Occasionally, a revelatory, and profoundly alarming, article passes almost unnoticed, even when published on the front page of The New York Times. Such was the case with reporting by David E. Sanger and Nicole Perlroth, bearing the Strangelovian title “U.S. Buries Digital Land Mines to Menace Russia’s Power Grid,” which appeared in the print edition on June 16. The article contained two revelations.
First, according to Sanger and Perlroth, with my ellipses duly noted, “The United States is stepping up digital incursions into Russia’s electric power grid….Advocates of the more aggressive strategy said it was long overdue …” The operation “carries significant risk of escalating the daily digital Cold War between Washington and Moscow.” Though under way at least since 2012, “now the American strategy has shifted more toward offense…with the placement of potentially crippling malware inside the Russian system at a depth and with an aggressiveness that had never been tried before.” At this point, the Times reporters add an Orwellian touch. The head of the U.S. Cyber Command characterizes the assault on Russia’s grid, which affects everything from the country’s water supply, medical services, and transportation to control over its nuclear weapons, as “the need to ‘defend forward,’” because “they don’t fear us.”
Nowhere do Sanger and Perlroth seem alarmed by the implicit risks of this “defend forward” attack on the infrastructure of the other nuclear superpower. Indeed, they wonder, “Whether it would be possible to plunge Russia into darkness . . . ” And toward the end, they quote an American lawyer and former Obama official, whose expertise on the matter is unclear, to assure readers sanguinely, “We might have to risk taking some broken bones of our own from a counter response . . . . Sometimes you have to take a bloody nose to not take a bullet in the head down the road.” The “broken bones,” “bloody nose,” and “bullet” are, of course, metaphorical references to the potential consequences of nuclear war.
The second revelation comes midway in the Times story: “[President] Trump had not been briefed in any detail about the steps to place ‘implants’ . . . inside the Russian grid” because “he might countermand it or discuss it with foreign officials.” (Indeed, Trump issued an angry tweet when he saw the Times report, though leaving unclear which part of it most aroused his anger.)
What is the significance of this story, apart from what it tells us about the graver dangers of the new US-Russian Cold War, which now includes, we are informed, a uniquely fraught “digital Cold War”? Not so long ago, mainstream liberal Democrats, and the Times itself, would have been outraged by revelations that defense and intelligence officials were making such existential policy behind the back of a president. No longer, it seems. There have been no liberal, Democratic, or for the most part any other, mainstream protests, but instead a lawyerly apologia justifying the intelligence-defense operation without the president’s knowledge.
The political significance, however, seems clear enough. The leak to the Times and the paper’s publication of the article come in the run-up to a scheduled meeting between President Trump and Russian President Vladimir Putin at the G-20 meeting in Japan on June 28–29. Both leaders had recently expressed hope for improved US-Russian relations. On May 4, Trump again tweeted his longstanding aspiration for a “good/great relationship with Russia”; and this month Putin lamented that relations “are getting worse and worse” but hoped that he and Trump could move their countries beyond “the games played by intelligence services.”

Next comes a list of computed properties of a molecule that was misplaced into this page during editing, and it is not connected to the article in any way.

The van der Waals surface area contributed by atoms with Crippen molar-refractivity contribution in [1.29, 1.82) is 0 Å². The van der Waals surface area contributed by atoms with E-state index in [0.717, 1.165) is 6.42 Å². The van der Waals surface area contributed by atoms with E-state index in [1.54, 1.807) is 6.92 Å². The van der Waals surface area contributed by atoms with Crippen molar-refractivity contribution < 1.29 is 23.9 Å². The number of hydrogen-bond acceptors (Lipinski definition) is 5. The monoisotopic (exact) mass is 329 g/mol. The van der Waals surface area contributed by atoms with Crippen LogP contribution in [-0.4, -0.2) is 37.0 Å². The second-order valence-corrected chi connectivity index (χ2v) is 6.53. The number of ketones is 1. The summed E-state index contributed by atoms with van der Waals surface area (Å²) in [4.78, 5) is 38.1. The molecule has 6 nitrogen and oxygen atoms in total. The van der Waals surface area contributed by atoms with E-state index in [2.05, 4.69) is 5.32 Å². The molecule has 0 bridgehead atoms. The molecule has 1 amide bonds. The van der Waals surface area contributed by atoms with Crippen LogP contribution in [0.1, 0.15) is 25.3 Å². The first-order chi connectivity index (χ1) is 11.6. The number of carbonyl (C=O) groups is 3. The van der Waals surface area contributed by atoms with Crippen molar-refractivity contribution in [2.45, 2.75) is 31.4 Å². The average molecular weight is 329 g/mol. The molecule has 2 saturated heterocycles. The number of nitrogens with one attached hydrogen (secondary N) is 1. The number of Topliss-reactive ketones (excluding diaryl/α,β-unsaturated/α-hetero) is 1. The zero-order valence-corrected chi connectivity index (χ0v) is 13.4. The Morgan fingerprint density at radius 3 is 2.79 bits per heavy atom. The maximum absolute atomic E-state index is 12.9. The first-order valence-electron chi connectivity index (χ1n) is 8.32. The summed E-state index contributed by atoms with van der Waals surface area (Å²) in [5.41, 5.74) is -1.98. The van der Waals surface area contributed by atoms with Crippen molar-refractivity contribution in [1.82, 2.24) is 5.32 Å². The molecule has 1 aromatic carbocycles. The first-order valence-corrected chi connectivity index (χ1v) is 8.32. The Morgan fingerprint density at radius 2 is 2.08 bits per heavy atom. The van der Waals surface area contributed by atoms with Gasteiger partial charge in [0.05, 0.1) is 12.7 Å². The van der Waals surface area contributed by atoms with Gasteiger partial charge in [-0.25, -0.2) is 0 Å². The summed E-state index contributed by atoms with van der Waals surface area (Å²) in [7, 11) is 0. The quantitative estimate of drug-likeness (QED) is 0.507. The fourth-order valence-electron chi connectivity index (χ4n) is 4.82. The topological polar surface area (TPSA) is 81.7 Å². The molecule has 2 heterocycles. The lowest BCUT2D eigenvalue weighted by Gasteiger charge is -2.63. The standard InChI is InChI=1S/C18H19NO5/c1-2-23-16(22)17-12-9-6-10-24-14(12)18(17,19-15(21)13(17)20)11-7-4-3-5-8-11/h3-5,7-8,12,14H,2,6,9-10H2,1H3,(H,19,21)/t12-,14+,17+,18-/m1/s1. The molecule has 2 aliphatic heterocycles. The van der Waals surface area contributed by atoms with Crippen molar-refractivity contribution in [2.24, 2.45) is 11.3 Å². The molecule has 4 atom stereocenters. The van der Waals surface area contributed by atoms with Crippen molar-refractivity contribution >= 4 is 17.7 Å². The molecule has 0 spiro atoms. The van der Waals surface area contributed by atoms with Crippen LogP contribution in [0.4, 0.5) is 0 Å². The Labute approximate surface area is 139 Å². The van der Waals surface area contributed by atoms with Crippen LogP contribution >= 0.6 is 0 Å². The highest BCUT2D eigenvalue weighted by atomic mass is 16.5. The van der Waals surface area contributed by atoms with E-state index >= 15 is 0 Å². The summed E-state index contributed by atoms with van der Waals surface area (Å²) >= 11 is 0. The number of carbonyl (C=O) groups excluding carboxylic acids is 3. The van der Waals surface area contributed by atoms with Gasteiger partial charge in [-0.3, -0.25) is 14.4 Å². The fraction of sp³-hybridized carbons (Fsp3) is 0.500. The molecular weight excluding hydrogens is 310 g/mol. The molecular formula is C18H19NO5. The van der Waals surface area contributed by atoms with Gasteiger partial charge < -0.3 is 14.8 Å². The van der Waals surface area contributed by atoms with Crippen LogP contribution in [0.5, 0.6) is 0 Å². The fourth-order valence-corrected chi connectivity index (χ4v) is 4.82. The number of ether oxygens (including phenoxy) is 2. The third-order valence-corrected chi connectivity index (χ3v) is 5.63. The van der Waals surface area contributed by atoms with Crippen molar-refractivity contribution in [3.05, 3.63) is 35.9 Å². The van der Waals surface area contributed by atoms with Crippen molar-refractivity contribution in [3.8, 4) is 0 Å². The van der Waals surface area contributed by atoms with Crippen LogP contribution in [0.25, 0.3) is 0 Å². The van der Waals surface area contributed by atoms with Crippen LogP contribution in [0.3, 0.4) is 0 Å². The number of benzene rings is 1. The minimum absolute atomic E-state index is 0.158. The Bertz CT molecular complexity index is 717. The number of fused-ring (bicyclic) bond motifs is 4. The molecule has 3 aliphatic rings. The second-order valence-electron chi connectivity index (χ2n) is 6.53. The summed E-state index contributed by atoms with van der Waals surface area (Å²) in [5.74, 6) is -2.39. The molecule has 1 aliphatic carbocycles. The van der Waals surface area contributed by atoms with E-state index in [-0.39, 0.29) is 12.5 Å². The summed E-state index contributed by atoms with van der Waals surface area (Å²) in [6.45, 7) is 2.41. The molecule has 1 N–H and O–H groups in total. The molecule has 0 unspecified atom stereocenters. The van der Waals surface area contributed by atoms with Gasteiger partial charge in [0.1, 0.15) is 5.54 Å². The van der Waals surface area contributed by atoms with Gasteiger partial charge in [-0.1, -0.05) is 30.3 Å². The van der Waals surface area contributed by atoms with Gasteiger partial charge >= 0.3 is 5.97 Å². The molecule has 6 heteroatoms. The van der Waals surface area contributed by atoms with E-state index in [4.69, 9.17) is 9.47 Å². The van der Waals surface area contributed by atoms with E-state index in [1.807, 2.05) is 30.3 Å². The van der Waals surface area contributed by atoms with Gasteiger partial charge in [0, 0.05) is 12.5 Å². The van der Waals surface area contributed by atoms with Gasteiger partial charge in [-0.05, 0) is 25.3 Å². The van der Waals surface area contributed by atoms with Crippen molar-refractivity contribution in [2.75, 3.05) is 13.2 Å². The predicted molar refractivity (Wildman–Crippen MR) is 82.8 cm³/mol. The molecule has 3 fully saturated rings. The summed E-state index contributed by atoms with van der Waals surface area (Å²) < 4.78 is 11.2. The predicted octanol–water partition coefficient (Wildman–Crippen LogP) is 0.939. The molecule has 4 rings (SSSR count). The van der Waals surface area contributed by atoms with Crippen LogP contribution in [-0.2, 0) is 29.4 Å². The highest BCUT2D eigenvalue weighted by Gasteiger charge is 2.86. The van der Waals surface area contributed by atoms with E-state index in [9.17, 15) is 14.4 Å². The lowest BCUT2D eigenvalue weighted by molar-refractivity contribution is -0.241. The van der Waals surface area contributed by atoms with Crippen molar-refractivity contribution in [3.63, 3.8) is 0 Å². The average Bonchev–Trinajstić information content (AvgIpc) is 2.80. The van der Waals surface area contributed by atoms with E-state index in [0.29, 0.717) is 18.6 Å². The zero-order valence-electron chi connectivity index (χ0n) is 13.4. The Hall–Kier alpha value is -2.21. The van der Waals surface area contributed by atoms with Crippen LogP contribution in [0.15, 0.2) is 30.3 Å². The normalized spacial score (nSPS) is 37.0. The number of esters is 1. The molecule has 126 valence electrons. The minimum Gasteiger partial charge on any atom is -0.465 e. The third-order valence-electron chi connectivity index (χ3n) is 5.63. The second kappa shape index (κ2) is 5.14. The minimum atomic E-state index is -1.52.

As I have often emphasized, the long historical struggle for American-Russian (Soviet and post-Soviet) détente, or broad cooperation, has featured many acts of attempted sabotage on both sides, though most often by US intelligence and defense agencies. Readers may recall the Eisenhower-Khrushchev summit meeting that was to take place in Paris in 1960, but which was aborted by the Soviet shoot-down of a US spy plane over the Soviet Union, an intrusive flight apparently not authorized by President Eisenhower. And more recently, the 2016 plan by then President Obama and Putin for US-Russian cooperation in Syria, which was aborted by a Department of Defense attack on Russian-backed Syrian troops.
Now the sabotaging of détente appears be happening again. As the Times article makes clear, Washington’s war party, or perhaps zealous Cold War party, referred to euphemistically by Sanger and Perlroth as “advocates of the more aggressive strategy,” is on the move. Certainly, Trump has been repeatedly thwarted in his previous détente attempts, primarily by discredited Russiagate allegations that continue to be promoted by the war party even though they still lack any evidential basis. (It may also be recalled that his previous summit meeting with Putin was widely and shamefully assailed as “treason” by influential segments of the US political-media establishment.)
Détente with Russia has always been a fiercely opposed, crisis-ridden policy pursuit, but one manifestly in the interests of the United States and the world. No American president can achieve it without substantial bipartisan support at home, which Trump manifestly lacks. What kind of catastrophe will it take—in Ukraine, the Baltic region, Syria, or somewhere on Russia’s electric grid—to shock US Democrats and others out of what has been called, not unreasonably, their Trump Derangement Syndrome, particularly in the realm of American national security? Meanwhile, the Bulletin of Atomic Scientists has recently reset its Doomsday Clock to two minutes before midnight.